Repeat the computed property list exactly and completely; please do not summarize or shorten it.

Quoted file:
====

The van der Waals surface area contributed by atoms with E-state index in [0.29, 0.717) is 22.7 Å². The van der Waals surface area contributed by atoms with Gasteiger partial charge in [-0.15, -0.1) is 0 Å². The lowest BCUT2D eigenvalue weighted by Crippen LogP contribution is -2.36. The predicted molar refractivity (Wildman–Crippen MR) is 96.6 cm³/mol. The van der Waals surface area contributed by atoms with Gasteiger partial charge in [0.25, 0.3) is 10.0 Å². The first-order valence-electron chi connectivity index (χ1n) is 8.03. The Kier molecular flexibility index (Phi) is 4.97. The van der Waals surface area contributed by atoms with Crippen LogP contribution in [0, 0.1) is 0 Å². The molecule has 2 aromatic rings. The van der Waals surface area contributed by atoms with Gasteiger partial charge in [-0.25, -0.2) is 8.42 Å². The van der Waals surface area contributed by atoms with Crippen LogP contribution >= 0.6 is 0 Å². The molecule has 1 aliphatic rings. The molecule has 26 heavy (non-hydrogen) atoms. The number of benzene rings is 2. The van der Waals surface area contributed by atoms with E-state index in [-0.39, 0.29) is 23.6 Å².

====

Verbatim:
The van der Waals surface area contributed by atoms with E-state index in [0.29, 0.717) is 22.7 Å². The van der Waals surface area contributed by atoms with Gasteiger partial charge in [-0.15, -0.1) is 0 Å². The lowest BCUT2D eigenvalue weighted by Crippen LogP contribution is -2.36. The predicted molar refractivity (Wildman–Crippen MR) is 96.6 cm³/mol. The van der Waals surface area contributed by atoms with Gasteiger partial charge in [0.25, 0.3) is 10.0 Å². The first-order valence-electron chi connectivity index (χ1n) is 8.03. The Kier molecular flexibility index (Phi) is 4.97. The van der Waals surface area contributed by atoms with Crippen LogP contribution in [0, 0.1) is 0 Å². The molecule has 2 aromatic rings. The van der Waals surface area contributed by atoms with Gasteiger partial charge in [-0.25, -0.2) is 8.42 Å². The van der Waals surface area contributed by atoms with Crippen LogP contribution >= 0.6 is 0 Å². The molecule has 1 aliphatic rings. The molecule has 26 heavy (non-hydrogen) atoms. The number of benzene rings is 2. The van der Waals surface area contributed by atoms with E-state index in [-0.39, 0.29) is 23.6 Å².